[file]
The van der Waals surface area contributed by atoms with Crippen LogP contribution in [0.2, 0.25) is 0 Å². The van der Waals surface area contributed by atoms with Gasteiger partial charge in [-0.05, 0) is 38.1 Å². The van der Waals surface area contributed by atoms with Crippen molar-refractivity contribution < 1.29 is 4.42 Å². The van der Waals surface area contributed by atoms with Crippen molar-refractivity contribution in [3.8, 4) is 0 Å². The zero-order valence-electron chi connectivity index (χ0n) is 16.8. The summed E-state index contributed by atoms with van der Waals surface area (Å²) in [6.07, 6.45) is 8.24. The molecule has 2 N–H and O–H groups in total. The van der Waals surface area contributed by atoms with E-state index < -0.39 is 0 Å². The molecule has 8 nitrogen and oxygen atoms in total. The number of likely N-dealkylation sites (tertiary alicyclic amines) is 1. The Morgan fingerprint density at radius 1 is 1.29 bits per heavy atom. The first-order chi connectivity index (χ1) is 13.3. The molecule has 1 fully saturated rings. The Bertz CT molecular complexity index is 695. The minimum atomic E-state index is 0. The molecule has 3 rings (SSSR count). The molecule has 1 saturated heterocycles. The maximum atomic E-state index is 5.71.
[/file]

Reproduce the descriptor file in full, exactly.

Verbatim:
The van der Waals surface area contributed by atoms with Crippen LogP contribution in [0.2, 0.25) is 0 Å². The van der Waals surface area contributed by atoms with Gasteiger partial charge in [-0.05, 0) is 38.1 Å². The van der Waals surface area contributed by atoms with Crippen molar-refractivity contribution < 1.29 is 4.42 Å². The van der Waals surface area contributed by atoms with Crippen molar-refractivity contribution in [3.8, 4) is 0 Å². The zero-order valence-electron chi connectivity index (χ0n) is 16.8. The summed E-state index contributed by atoms with van der Waals surface area (Å²) in [6.07, 6.45) is 8.24. The molecule has 2 N–H and O–H groups in total. The van der Waals surface area contributed by atoms with E-state index < -0.39 is 0 Å². The molecule has 8 nitrogen and oxygen atoms in total. The number of likely N-dealkylation sites (tertiary alicyclic amines) is 1. The Morgan fingerprint density at radius 1 is 1.29 bits per heavy atom. The first-order chi connectivity index (χ1) is 13.3. The molecule has 1 fully saturated rings. The Bertz CT molecular complexity index is 695. The minimum atomic E-state index is 0. The molecule has 3 rings (SSSR count). The molecule has 1 saturated heterocycles. The maximum atomic E-state index is 5.71.